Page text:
Stadium (max 2'11): 8 penalty pts

truly, it was the Summer of Thornridge lol

October 10 - MDHT Starter Trial @ Loch Moy
6th: Novice Level
Dressage: USEA Novice A - 35.5%
Stadium (max 2'11): clear
Cross Country (max 2'11): clear

did manage to squeak in one full 3 phase horse trial tho, at Loch Moy <3 i'm really glad we made this happen even tho i fully expect to still deal with some anxiety paralysis about bigger shows womp

October 30 - CT @ Thornridge Manor
1st Place: Novice Level
Dressage: USEA Novice A - 30.7%
Stadium (max 2'11): 4 penalty pts

halloween CTs are best CTs. ok let's be real, any CT is apparently my jam!

November 8 - Fall Hunter Trials @ Tranquillity Manor Farm

or any derby sorta thing -- like the hunter trials pairs class at Tranquillity!!

December 23 - XC Schooling @ Tranquillity Manor Farm

tho obvi we never get tired of fun low key xc schooling, finishing the year off at Tranquillity


2021 was an important year for us, I think. Charlie was the healthiest and happiest he's been in the 5 years I've had the privilege of calling him mine. And I am proud of the work we did in solidifying our basics, while also staying true to the reasons why we do all this in the first place: to plain old have fun and enjoy this horsey life to the fullest! 

Friday, January 21, 2022

sitting the trot?

So. Ok. This blog is home to a long and tortured history on the various ways in which I kinda suck at riding. Specifically -- that whole bit about how to actually sit on the horse. Rider position and all that. 

This last year FINALLY felt like we opened a new chapter in that regard, tho -- aided almost entirely by the roughly half dozen(ish) lessons I've taken with Molly since September. 

photo of my attempt at sitting trot, circa 2019 dressage clinic at Thornridge. this pic basically serves as a comparison for all the others included below -- note the rotation of my legs from hip to toe. pc Austen Gage
(also, if you're reading this post on your desktop computer using a feed reader and the images aren't appearing... ugh, i'm sorry, i don't know why it's happening but it seems widespread across the platform... the mobile app doesn't seem affected tho, and of course all images appear directly on the site itself!)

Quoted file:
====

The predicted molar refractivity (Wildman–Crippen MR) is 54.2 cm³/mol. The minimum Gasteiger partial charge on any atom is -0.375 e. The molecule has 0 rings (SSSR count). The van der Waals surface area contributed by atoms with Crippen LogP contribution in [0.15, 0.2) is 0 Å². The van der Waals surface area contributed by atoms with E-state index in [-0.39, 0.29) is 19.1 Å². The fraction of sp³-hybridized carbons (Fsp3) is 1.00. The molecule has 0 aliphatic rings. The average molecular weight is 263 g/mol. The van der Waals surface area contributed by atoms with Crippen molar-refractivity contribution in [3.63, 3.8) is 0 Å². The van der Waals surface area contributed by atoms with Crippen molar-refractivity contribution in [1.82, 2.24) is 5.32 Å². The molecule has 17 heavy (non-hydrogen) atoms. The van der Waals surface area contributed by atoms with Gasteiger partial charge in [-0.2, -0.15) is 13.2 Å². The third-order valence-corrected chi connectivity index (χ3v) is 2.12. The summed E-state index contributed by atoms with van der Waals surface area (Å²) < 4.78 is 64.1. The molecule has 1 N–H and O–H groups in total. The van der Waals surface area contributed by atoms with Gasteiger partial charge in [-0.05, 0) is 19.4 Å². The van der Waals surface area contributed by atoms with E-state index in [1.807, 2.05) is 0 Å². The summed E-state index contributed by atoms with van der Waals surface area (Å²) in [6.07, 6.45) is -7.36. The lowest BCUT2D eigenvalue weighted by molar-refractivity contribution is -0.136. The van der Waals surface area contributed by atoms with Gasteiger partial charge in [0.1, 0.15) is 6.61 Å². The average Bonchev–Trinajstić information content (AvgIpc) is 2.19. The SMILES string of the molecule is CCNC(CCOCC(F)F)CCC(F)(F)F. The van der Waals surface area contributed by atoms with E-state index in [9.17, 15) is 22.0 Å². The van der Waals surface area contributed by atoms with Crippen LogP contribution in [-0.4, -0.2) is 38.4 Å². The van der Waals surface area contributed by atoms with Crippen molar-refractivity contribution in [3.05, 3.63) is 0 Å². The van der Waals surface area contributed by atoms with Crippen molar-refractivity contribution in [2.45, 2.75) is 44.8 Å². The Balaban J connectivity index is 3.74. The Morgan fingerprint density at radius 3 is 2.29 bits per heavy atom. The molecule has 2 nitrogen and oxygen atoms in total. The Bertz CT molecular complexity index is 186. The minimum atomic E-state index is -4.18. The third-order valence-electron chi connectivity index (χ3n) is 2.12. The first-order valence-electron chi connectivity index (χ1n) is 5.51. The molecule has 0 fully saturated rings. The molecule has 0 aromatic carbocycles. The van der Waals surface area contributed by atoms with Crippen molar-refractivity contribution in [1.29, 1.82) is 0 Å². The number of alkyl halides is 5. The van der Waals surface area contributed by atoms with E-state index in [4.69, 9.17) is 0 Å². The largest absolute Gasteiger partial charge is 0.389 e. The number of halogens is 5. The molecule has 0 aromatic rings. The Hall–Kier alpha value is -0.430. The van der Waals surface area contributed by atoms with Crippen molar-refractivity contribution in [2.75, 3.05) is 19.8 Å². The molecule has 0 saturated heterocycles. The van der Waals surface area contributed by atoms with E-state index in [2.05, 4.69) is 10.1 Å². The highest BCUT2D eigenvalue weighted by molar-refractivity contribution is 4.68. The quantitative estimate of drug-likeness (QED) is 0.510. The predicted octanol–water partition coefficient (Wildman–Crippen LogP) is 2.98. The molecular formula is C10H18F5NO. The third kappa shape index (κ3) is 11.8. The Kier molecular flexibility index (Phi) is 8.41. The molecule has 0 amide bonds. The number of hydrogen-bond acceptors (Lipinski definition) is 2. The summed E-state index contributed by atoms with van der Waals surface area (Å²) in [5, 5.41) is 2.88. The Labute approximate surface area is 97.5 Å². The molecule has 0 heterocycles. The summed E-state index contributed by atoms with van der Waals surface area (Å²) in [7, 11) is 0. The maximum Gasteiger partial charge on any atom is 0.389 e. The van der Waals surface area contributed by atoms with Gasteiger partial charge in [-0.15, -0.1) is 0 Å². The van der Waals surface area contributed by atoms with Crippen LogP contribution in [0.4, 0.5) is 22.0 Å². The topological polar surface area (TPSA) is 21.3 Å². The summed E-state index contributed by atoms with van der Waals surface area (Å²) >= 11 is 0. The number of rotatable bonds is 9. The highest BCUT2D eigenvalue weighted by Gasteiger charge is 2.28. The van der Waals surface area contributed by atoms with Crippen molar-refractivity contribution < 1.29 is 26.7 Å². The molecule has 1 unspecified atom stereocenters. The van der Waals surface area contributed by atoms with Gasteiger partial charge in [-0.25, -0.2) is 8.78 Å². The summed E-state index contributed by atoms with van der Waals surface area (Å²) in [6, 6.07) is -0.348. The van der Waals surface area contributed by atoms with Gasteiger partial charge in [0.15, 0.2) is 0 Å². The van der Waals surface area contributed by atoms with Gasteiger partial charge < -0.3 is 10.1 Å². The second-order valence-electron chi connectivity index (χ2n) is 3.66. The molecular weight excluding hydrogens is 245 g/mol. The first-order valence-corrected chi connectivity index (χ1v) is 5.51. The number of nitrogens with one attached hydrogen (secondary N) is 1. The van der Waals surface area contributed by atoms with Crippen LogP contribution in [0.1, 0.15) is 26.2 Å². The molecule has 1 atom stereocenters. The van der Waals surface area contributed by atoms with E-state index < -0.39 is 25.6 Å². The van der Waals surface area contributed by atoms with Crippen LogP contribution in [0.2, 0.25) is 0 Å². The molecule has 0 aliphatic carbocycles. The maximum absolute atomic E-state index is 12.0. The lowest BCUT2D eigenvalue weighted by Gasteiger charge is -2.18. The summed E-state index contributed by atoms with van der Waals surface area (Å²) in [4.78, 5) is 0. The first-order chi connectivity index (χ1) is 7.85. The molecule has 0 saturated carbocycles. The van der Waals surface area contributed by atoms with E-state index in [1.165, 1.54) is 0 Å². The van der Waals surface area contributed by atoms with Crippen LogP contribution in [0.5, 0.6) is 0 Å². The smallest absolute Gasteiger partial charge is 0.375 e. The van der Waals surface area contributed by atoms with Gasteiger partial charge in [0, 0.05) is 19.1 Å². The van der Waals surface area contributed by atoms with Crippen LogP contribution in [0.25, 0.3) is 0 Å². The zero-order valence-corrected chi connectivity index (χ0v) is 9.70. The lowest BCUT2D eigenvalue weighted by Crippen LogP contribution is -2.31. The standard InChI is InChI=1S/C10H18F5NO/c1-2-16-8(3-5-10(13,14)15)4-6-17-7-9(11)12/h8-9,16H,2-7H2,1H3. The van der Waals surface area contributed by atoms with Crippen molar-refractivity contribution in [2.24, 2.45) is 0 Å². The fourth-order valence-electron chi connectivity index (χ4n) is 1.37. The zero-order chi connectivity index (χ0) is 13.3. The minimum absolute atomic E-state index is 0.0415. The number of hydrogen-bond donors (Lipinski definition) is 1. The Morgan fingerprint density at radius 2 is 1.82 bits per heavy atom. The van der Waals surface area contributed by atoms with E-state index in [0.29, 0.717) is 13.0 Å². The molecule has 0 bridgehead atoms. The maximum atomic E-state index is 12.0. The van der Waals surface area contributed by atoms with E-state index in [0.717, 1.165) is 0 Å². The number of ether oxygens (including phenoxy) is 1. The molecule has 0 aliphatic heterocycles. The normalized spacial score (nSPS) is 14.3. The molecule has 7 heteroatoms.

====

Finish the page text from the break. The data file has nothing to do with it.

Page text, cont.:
Long story short, in that September lesson, Molly basically completely changed my leg position. Or, at least, she guided me toward the "feeling" I needed to recreate in order to commit this new position to muscle memory. 

The "feeling," for me, is like having my toes point toward Charlie's armpits, and when I want to turn, positioning both legs as if I'm on skis. So, if I'm turning left, both toes (and accompanying attached limbs) rotate left, bringing my inside left leg onto the horse at the girth, and my outside right calf off, with right thigh on

video evidence of said attempts here: link to youtube

It was not news to me (or to any of you, or to any of my many past trainers) that my clinging, nagging legs were counterproductive and poor form. But ya know. Knowing a thing is not the same as doing a thing. 

throwback picture to this summer, during the lesson where Molly first started addressing the rotation of my legs, working to get my calf and heel off the horse 
So finally being able to develop the right feeling and positional awareness was apparently what made all the difference. And we've been practicing that feeling ever since. 

The craziest part, tho, has been the almost immediate and undeniable positive validation from Charlie. I literally trained this horse with my legs glued to his side full time. Everything -- and I mean everything -- he has learned from me, was learned via a shit ton of leg

putting the new positional mechanics to work in 1-3 a couple days later
So imagine my absolute shock when I took my leg off..... And suddenly Charlie just, idk, breathed deeply (thanks to a newly liberated rib cage, I'm sure), and proceeded to instantly transform into a soft and supple and delightfully capable dressage horse. 

I'm not even exaggerating -- we rode First 3 in a show something like two rides after that transformative Molly lesson, and it was hands down the happiest and most attentive Charlie's EVER been in a dressage show environment -- despite being his most advanced test yet, natch. 

ok i know i know it's a different saddle from the very first picture, but i see real differences in how my leg hangs from the hip
I always thought part of what makes dressage so hard is that it's not "self evident" for horses. Like, you don't have to explain a jump to a horse. They don't need help understanding when a distance feels uncomfortable, ya know? Or when they knock a rail -- that's their own appendage hitting a pole. They experience it directly. 

Dressage tho... How do you explain a perfect 20m circle to a horse? Or a "late" transition? How does the horse know what is "good"?? 

Turns out.... It really is all about that feeling. Charlie knows when something feels good. Like stretchy trot. Sure, he can still lose balance and run onto his forehand... But he can feel that too. And the more Molly adjusts my position on the horse, the more easily I can stay out of Charlie's way so that he can just sorta innately achieve that softness and balance and suppleness -- longitudinally AND laterally. 

stirrups are at least 3 holes too short here haha but i like this pic bc you can really see how the change in leg rotation gives me a whole new foundation from seat through torso
This is playing out in our rides in two main ways:: 

Laterally.... Charlie just.... goes now. I used to think that lateral work with this horse required massive amounts of energy and manhandling and literally molding all 1,400 pounds of Charles into shape using my own 5'3 frame as rebar. But.... Now that I'm not death-gripping his rib cage with my calves, it's like I can sorta just adjust hip position, thigh contact, and rein flexion and Charlie just merrily floats right on along. Crazy.